“So, I hear you have a year off. I hate you.” These were not particularly auspicious or well-chosen words with which to begin massaging a naked stranger (I was already feeling awkward about the massage – a gift from my mother), but I couldn’t really blame the therapist for the sentiment. If I made my living getting paid by the hour for giving myself sore muscles by rubbing other people’s sore muscles, I might feel the same way. I could have quibbled with her about the accuracy of calling it “a year off,” but decided there wasn’t much point. “I know, it’s totally unfair,” I responded.
After six years at my institution, I am in the first stages of a year-long sabbatical from teaching and community governance – the two most time-consuming pieces of my job description as a faculty member. The point of such a break (as readers are well aware) is to allow the third piece of my job description – scholarly contribution – to move to the front burner for a while. My institution will give me half of my annual salary, along with my usual benefits, to go away and read, think, and write.
So far, sabbatical feels like summer. But not like a summer when I have a dissertation to finish, or a grant or an upcoming deadline to meet, such that I have people counting on me actually to produce something within a short period of time. The last dozen of my summers have been that variety. Those summers are still a treat, and I have certainly managed to squeeze frivolous novels and family vacations into them, but their glory is tarnished somewhat by guilt whenever one is not working.
This summer is also diminished by guilt, but not necessarily because I should be working. My year-long research grant (which I will share with my collaborator on a book) doesn’t begin until August 1, so I feel genuinely entitled not to be productive for a month or two. As it turns out, I am still quite proficient at being unproductive: I’ve had pajama days with my kid, been on a meditation retreat, taken multiple road trips to visit family and friends, seen several summer blockbusters, and slept till 10 a.m. more than once.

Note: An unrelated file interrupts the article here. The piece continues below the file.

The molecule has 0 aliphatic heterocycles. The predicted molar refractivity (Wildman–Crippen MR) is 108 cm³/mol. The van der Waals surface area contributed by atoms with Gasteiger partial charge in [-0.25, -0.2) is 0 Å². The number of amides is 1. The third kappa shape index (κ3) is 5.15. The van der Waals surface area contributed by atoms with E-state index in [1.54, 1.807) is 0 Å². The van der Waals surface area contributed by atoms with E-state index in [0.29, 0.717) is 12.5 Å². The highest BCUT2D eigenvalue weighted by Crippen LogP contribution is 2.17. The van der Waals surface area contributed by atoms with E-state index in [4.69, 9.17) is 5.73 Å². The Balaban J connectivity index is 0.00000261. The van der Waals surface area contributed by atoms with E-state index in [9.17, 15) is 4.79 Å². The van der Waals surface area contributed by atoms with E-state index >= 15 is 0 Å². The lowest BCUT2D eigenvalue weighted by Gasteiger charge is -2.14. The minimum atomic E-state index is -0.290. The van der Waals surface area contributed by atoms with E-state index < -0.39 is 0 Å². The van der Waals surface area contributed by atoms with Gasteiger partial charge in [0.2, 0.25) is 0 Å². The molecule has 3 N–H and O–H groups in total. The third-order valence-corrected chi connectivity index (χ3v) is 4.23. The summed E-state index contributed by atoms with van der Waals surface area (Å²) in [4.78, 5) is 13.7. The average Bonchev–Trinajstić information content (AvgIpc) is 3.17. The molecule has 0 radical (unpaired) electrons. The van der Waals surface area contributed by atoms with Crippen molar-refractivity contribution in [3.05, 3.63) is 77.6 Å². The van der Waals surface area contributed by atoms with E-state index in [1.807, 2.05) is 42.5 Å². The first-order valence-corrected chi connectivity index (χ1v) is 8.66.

But the ever-present guilt of this particular summer comes precisely from my sympathy for the massage therapist who doesn’t get a sabbatical… and the adjunct faculty, college administrators, maintenance crew, and IT employees at my institution who are still working in their hot offices… not to mention the postal workers, restaurant servers, construction workers, day care providers, bank tellers, prison guards, farmers, and all the other countless laborers to whom the idea of a sabbatical probably seems like a horrible injustice. Again, I could try to justify myself by arguing that twelve years of higher education have earned me barely a middle-class wage (next year after my promotion my full salary would finally have met the median salary for my impoverished county), and that this is my consolation prize for all the weekends and evenings I’ve worked, blah blah blah. But in the end, it is indeed unfair, in the same way that most of life is unfair.
Nevertheless, I also feel certain that if someone offered the massage therapists, prison guards, and bank tellers of the world a year off from showing up for work (even at half pay), most of them would jump at the chance. I also know that the summer portion of my sabbatical year will end soon enough, and then the slogging will begin… even if most of that slogging takes place in my pajamas.